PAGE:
Arrivals: Enlightened by experience

Sarah Groner, 29, From New York to Tel Aviv, 2006.

By
November 25, 2011 15:54
4 minute read.
Sarah Groner.

Sarah Groner 521. (photo credit: Courtesy)

The Lebanon war of 2006 played an important part in Sarah Groner’s decision to make aliya.

She was living in New York at the time and working in summer camp, as she did every year.

“There were always Israelis there, and somehow I gravitated to them and felt a strong connection,” she recalls. “In that year, there seemed to be more Israelis than ever, and they used to come down to breakfast crying, having heard the latest news from Israel about the bombing in the North. It really affected me, and I felt I wanted to do something.”

In August of that year, she came to Israel looking for a program in which she could somehow make a contribution.

A year later, she officially made aliya and is now happily settled in Tel Aviv with a job, a boyfriend and a circle of like-minded friends.

BEFORE ALIYA
Born in Poughkeepsie in 1982, she earned a degree in American history at the University of Albany and fulfilled a youthful dream by moving to Manhattan in 2004. Jobs were hard to come by, and she ended up becoming a production assistant to a film company – which gave her plenty of experience, but no actual pay.

Israel seemed a more attractive alternative; she had been here as a teenager, had a large family of cousins here and, most of all, felt impelled by the sadness of her fellow campers to want to do something more concrete for Israel.

“I scoured the Internet looking for a suitable program. There were many possibilities, but I wanted something that gave a degree of independence. I wanted to be able to travel around and not be stuck in a kibbutz,” she says.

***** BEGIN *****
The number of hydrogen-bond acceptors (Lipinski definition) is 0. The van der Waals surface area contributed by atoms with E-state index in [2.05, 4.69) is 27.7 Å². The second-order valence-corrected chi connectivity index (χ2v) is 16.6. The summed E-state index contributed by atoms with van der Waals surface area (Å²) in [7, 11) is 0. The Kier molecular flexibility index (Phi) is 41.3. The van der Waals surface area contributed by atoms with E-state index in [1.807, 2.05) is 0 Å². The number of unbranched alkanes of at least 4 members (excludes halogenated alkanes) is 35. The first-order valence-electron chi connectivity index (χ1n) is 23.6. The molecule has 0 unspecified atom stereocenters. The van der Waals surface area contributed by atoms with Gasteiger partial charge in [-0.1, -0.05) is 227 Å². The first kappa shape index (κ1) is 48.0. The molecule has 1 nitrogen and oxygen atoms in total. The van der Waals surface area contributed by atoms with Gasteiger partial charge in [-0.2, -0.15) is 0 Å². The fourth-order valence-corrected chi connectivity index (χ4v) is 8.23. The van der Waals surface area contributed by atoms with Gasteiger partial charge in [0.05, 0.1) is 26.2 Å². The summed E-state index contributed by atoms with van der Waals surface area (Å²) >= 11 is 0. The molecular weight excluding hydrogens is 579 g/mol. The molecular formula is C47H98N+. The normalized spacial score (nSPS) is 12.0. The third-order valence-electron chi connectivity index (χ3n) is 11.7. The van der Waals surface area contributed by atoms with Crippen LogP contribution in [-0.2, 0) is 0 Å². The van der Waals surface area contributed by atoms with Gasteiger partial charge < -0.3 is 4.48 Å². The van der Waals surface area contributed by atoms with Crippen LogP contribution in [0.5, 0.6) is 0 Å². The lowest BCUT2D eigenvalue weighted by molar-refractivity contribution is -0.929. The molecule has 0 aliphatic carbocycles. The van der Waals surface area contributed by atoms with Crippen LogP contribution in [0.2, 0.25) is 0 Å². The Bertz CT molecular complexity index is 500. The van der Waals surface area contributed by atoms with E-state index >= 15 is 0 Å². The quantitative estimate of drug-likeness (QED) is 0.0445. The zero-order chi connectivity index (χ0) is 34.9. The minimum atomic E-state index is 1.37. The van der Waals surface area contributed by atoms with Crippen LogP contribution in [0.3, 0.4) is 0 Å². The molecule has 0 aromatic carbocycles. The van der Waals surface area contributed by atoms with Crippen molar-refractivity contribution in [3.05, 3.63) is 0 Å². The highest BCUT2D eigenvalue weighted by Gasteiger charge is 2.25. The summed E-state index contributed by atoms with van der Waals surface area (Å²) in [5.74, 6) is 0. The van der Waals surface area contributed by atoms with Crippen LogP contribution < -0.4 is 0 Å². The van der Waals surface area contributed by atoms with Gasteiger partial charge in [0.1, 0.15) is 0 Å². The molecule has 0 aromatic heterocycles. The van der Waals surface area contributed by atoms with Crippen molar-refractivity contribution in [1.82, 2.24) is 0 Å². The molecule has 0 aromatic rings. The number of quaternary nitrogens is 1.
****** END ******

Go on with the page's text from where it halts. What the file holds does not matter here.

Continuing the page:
She finally chose a five-month program with the Jewish Agency’s Masa organization and ended up teaching English to new immigrant students in Ramle. She also helped out in the community, including, on one memorable occasion, painting park benches. After three months in the program, she decided she wanted to make some Israeli friends.

“I knew if I stayed in the American bubble, I wouldn’t learn Hebrew and wouldn’t integrate,” she says.

She devised a plan: “I went and sat in a bar every night with a friend. And it worked! They might have thought I was a crazy American at first, but I do have an outgoing personality and I made many friends that way.”

After eight months, she decided to make aliya officially and contacted the Jewish Agency.

“I kept calling them and leaving messages, and they never answered,” she says, but adds that “in fairness, I have to explain that there was another immigrant with exactly the same name, and eventually it was all sorted out.”

WORK AND ACTIVITIES
She got a job with an American company selling promotional products, and stayed there for three years before deciding that she needed a graduate degree.

She began studying for a master’s in management.

“After I’d been here three years working in this job and getting into a routine, I woke up one day and told myself I’d lost the passion of why I came to Israel in the first place,” she recalls. “I decided I must get back to being an active Zionist – that living here just wasn’t enough.”

She began volunteering at World Magshimei Herut, an organization founded in 1999 for young adults dedicated to the ideals of aliya, social justice and the territorial integrity of the Land of Israel.

“I’m not involved in the political side,” she emphasizes. But she is active in both this organization and in Masa, and loves talking to potential immigrants and explaining why she loves Israel and why they should be here.

She completed her master’s degree and taught herself to work in online marketing.

She now has a job as a community manager for a gaming company, which she enjoys – though she says it’s not yet her dream job.

That dream job, she says, would be to use her marketing skills to promote the programs she was on, as she found them helpful, and to play her part in encouraging more aliya.

LIFE IN ISRAEL
Meanwhile, she rents an apartment in Tel Aviv and lives there with her Israeli boyfriend, whom she is hoping to marry eventually. She confesses to being obsessed with news and follows every development anxiously. The language is proving to be something of a problem.

“I finally finished ulpan quite recently, but I’m a little embarrassed to speak Hebrew and only do it when I absolutely have to,” she says.

“I want to raise my kids here,” she says. “I love living in Israel. I love it that when I go to a kiosk to buy a drink, they wish me ‘Hag Sameah [happy holiday].’” Groner feels that to be Jewish in America, you have to be observant, and for a time she was; but once she moved to Israel, she didn’t feel the need to be religious.

“Here, I feel Jewish enough,” she says.


Related Content